It’s probably cost you thousands of hard-earned dollars already. It’s in your dishwasher. It’s built into your car, your phone and even the chair you’re sitting on. Planned obsolescence…
If manufacturers made products with truly extended usable lives, they’d be out of business. Imagine a washing machine or a fridge that lasted 25 years.
How is that Kia upped the ante for all car manufacturers? First, they floored the opposition by offering an unheard-of five-year warranty.
When other manufacturers moved to catch up with first, three and then five-year warranties, Kia upped the ante again with seven-year bumper to bumper coverage!
But the critical issue here is what made the Kia warranty possible?
Better quality build and better quality parts. It’s that simple.
To gain market share – and they have, in every country the brand is sold, they simply reduced the level of planned obsolescence!
Other car makers couldn’t follow suit immediately because they had to rethink and re-jig their entire supply chain!
But where did this concept of planned obsolescence come from? Well someone actually had a ‘light-bulb moment’!
Blame it on the humble light-bulb!
The thousand-hour life span of the modern incandescent dates to 1924. That year, representatives from the world’s largest lighting companies – which included such luminaries as Philips, Osram, and General Electric, met in Switzerland to form Phoebus.
The organization is arguably the first cartel with global reach. When the organization was founded, the life span of light-bulbs had increased to the point where it was causing a quicksand in sales turnover. The light-bulbs were so good that they hardly ever required replacement!
Consequently, one of Phoebus’ priorities was to depress lamp life to a one thousand-hour standard. They designed them to fail!
The effort is today considered one of the earliest examples of planned obsolescence on an industrial scale.
The Phoebus business tactic may seem a tad dishonest. But in its day, the shift to planned obsolescence was in keeping with the views of a growing body of economists and business experts.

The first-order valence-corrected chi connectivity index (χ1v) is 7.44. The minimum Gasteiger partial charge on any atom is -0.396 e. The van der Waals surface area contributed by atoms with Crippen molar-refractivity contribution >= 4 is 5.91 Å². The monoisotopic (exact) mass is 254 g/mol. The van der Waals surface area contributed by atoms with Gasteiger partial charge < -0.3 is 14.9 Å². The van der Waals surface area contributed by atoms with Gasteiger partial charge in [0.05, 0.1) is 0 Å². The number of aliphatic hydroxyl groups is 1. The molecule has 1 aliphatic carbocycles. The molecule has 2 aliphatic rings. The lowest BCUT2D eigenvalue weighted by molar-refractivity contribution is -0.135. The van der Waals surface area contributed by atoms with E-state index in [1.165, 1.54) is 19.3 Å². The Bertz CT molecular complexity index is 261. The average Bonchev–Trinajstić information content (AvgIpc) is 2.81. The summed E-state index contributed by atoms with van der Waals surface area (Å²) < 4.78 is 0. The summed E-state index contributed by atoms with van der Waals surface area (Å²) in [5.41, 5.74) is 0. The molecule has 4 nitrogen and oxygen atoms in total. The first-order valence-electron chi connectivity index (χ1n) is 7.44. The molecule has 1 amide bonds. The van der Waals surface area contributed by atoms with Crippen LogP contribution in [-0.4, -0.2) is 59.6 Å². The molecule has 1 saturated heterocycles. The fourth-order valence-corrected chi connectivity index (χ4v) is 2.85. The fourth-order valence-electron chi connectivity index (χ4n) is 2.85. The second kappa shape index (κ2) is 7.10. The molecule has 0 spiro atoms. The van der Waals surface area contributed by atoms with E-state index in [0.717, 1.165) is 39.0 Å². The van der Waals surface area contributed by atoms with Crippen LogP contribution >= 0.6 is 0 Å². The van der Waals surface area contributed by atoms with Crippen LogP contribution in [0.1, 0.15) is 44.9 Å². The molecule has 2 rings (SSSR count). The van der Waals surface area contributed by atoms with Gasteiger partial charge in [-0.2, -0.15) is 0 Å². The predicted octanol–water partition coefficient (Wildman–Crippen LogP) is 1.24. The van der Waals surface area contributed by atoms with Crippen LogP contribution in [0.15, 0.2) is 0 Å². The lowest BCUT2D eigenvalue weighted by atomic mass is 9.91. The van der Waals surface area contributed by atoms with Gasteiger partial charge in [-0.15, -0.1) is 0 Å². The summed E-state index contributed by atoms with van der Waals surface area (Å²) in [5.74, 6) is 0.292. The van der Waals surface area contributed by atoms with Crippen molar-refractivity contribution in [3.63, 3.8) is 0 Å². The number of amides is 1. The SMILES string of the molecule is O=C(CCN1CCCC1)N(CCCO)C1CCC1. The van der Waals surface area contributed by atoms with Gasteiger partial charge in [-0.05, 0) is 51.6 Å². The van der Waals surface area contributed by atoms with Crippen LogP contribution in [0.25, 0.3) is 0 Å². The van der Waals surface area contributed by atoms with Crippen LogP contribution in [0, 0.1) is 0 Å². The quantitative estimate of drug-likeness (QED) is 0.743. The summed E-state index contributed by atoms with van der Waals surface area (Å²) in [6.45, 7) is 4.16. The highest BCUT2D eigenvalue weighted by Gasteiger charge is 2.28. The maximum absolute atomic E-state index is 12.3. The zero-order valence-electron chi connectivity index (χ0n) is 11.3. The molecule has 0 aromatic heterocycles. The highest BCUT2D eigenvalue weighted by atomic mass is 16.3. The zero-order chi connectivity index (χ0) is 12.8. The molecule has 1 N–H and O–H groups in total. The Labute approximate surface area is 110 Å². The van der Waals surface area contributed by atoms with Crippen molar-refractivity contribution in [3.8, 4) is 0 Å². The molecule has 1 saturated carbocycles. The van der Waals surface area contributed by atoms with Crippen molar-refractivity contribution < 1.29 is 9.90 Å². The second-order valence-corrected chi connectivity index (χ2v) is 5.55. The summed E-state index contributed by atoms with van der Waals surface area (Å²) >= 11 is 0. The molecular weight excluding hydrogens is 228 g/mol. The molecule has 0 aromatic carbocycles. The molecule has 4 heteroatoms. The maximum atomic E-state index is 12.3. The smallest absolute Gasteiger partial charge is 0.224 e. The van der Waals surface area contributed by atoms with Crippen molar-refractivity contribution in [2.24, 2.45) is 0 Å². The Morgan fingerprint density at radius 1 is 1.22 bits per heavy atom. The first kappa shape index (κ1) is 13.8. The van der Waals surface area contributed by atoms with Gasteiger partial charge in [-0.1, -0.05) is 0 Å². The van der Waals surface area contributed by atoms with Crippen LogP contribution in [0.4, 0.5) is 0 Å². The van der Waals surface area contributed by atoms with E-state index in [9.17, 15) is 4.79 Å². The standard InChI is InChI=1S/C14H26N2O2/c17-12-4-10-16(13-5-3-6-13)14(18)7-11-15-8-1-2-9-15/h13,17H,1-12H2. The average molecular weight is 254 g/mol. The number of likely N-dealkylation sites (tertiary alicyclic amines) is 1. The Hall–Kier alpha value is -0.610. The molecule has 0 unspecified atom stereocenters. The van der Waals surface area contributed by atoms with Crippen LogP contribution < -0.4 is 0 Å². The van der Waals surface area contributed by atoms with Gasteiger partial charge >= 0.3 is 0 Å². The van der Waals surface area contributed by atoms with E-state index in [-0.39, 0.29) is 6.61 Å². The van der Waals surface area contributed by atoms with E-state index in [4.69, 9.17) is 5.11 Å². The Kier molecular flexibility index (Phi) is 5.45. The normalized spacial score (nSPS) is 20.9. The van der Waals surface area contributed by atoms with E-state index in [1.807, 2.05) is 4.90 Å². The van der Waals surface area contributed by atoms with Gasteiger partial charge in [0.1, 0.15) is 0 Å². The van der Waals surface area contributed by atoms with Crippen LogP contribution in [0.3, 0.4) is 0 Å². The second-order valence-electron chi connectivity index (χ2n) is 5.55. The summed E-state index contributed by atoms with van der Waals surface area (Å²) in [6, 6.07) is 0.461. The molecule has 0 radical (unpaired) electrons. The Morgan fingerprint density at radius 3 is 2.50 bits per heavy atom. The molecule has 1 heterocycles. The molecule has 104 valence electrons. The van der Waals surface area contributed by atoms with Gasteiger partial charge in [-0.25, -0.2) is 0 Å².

They argued that unless you were in the business of selling coffins, it was bad business to sell a customer your product only once.
This Depression-era argument, which one marketing writer at the time had described as a “sound and genuine philosophy in free-spending and wasting,” became the bedrock of our modern consumer economy.
We heard it again during the Great Recession in 2007-2008 when US political leaders suggested that shopping presented a solution to the crisis.
Today, repetitive consumption is built into almost everything we buy, and obsolescence has become a touchstone of modern culture.
Nothing you purchase ever lasts. Everything from smartphones, cars, clothing, and flip-flops has some kind of shelf-life.
How many policymakers will it take to screw a light-bulb?
Of course, all of this would amount to little more than a business-school case study if it weren’t for the fact that finding an economic model for products that last is critical to environmental sustainability.
What would a sound economic model for our times look like?
Tim Cooper, a design professor who heads the sustainable-consumption research group at Nottingham Trent University, says the new economic model will require a radical, systemic transformation.
The economic model to aim for, Cooper says, is founded on people buying fewer, but better, products, and paying more across those products’ lifetimes.
The manufacture of top quality goods would employ more people, and the goods would sell at higher prices.
This would result in a dramatic expansion of the repair-and-servicing sector and the secondhand market. The sharing economy would also provide additional levels of commercial activity.
While consumers would likely end up spending less money on goods overall, that would free up income for services and investment.
But the most important change Cooper advocates might also be the most difficult: a culture shift away from the pursuit of novelty, disposable goods, and short-term value.
“What drives the throwaway culture? Well, often people want to have the newest and the latest,” Cooper tells the New Yorker. “But there are people who want to have the oldest and the best.”
What do you think?